Science is not only compatible with spirituality; it is a profound source of spirituality. When we recognize our place in an immensity of light years and in the passage of ages; when we grasp the intricacy, beauty and subtlety of life, then that soaring feeling, that sense of elation and humility combined, is surely spiritual. So are our emotions in the presence of great art or music or literature or acts of exemplary selfless courage such as those of Mohandas Gandhi or Martin Luther King. The notion that science and spirituality are somehow mutually exclusive does a disservice to both. (From The Demon Haunted World: Science as a Candle in the Dark, by Carl Sagan, published posthumously in 1997)
In other words, for Sagan, spirituality is the very human experience of awe at the vastness, intricacy, and beauty of the universe in which we live, and the powerful emotions we feel when we encounter the emotions expressed by other human beings in art, music, and literature, and in lives that show selfless courage.
In short, for Sagan, spirituality exists in the realm of human thoughts, emotions, and relationships with other humans and with the cosmos in which we live.
Sagan was one of the greatest proponents of SETI. And in his view, the search for extraterrestrial intelligence is a highly spiritual endeavor. It is an expression of our yearning for relationships with other intelligent, self-aware beings with whom (we hope) we share this universe.
And who am I to argue with Carl Sagan?
Spirituality is relationship
More to the point, despite Sagan’s lack of belief in any traditional idea of God, I think Sagan was onto something in his view of spirituality.
It is common for people to think of “spirit” as something wispy and ethereal that lacks solidity and substance. The afterlife is often conceived of as a place where we exist as ghostly, disembodied beings who waft around ethereal realms as pure consciousness and pure energy.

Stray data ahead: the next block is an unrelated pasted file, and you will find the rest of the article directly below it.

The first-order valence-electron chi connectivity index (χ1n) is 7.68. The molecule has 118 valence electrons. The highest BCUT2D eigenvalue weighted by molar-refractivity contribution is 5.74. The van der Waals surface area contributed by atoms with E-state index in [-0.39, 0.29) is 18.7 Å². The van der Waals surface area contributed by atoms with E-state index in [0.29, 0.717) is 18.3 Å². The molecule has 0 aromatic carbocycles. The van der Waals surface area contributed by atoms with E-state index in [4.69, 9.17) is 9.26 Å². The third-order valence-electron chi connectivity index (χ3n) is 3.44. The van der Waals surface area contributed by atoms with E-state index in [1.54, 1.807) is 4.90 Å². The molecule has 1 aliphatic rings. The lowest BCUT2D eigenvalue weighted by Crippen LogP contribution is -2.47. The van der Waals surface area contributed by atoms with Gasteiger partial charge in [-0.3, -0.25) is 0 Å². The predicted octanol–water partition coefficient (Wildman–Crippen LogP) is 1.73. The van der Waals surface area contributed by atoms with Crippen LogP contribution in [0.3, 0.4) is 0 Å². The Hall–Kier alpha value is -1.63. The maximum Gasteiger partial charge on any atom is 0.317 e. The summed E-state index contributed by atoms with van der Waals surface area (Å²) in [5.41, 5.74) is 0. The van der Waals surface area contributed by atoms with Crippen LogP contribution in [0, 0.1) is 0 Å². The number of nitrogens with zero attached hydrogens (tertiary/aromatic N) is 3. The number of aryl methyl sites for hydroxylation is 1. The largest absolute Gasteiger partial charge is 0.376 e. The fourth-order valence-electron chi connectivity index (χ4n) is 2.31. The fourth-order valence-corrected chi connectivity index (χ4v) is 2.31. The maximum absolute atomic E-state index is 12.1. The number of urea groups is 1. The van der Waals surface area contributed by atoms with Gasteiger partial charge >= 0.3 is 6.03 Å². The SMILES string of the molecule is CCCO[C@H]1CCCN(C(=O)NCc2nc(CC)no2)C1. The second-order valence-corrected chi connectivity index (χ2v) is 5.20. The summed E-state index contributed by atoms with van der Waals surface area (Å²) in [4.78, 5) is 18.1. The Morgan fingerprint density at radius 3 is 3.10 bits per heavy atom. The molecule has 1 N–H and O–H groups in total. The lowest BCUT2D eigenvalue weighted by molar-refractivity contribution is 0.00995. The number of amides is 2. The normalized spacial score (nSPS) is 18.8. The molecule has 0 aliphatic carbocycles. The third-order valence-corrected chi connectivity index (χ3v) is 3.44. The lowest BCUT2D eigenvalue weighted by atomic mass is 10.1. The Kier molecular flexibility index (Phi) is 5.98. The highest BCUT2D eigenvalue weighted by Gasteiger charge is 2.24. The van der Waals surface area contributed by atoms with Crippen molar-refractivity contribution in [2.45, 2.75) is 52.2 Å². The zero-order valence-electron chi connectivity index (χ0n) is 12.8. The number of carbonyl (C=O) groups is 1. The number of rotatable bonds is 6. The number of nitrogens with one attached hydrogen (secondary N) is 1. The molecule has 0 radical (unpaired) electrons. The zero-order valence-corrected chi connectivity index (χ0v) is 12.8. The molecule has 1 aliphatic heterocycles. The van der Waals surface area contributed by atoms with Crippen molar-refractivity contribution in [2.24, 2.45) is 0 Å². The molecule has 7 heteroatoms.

But Emanuel Swedenborg (1688–1772) saw the afterlife, and spirituality in general, in far more practical and concrete terms. Heaven, he said, is a community of very real people (now angels), who have spiritual bodies that are virtually indistinguishable from our physical bodies here on earth. Angels, Swedenborg said, spend their days serving one another through useful work, and enjoying relationships and recreational activities with one another just as we do here on earth. (See: Who Are the Angels and How Do They Live?)
Spirituality is not some navel-gazing communion with our inner soul. It is a network of relationships of mutual love, understanding, kindness, and service with our fellow human beings, and with the world in which we live.
That’s why I’m excited about the Breakthrough Starshot Initiative. It’s unlikely that I’ll live long enough to see those first transmissions start arriving back from a fleet of nanocraft shot on beams of light from earth to Alpha Centauri.
But I am excited for coming generations of people on earth who may be the first to receive solid, scientific evidence that we are not alone in the universe—that there are others out there with whom we may one day form relationships of mutual love, understanding, and service.
This, I believe, will represent a giant leap forward in the spiritual life of humankind.
(Note: Our thanks go to a reader named Blessing who brought this story to our attention.)
For further reading:
- Do Atheists Go to Heaven?
- How does The Force in Star Wars relate to God and Spirit?
- The World is Coming to an End! . . . Says . . . Stephen Hawking?!?
- Aliens vs. Advent: Swedenborg’s 1758 Book on Extraterrestrial Life
- On Pluto, Atoms, and Other Things (such as Heaven) that Just Keep Getting More Complex
- Spirit: The Final Frontier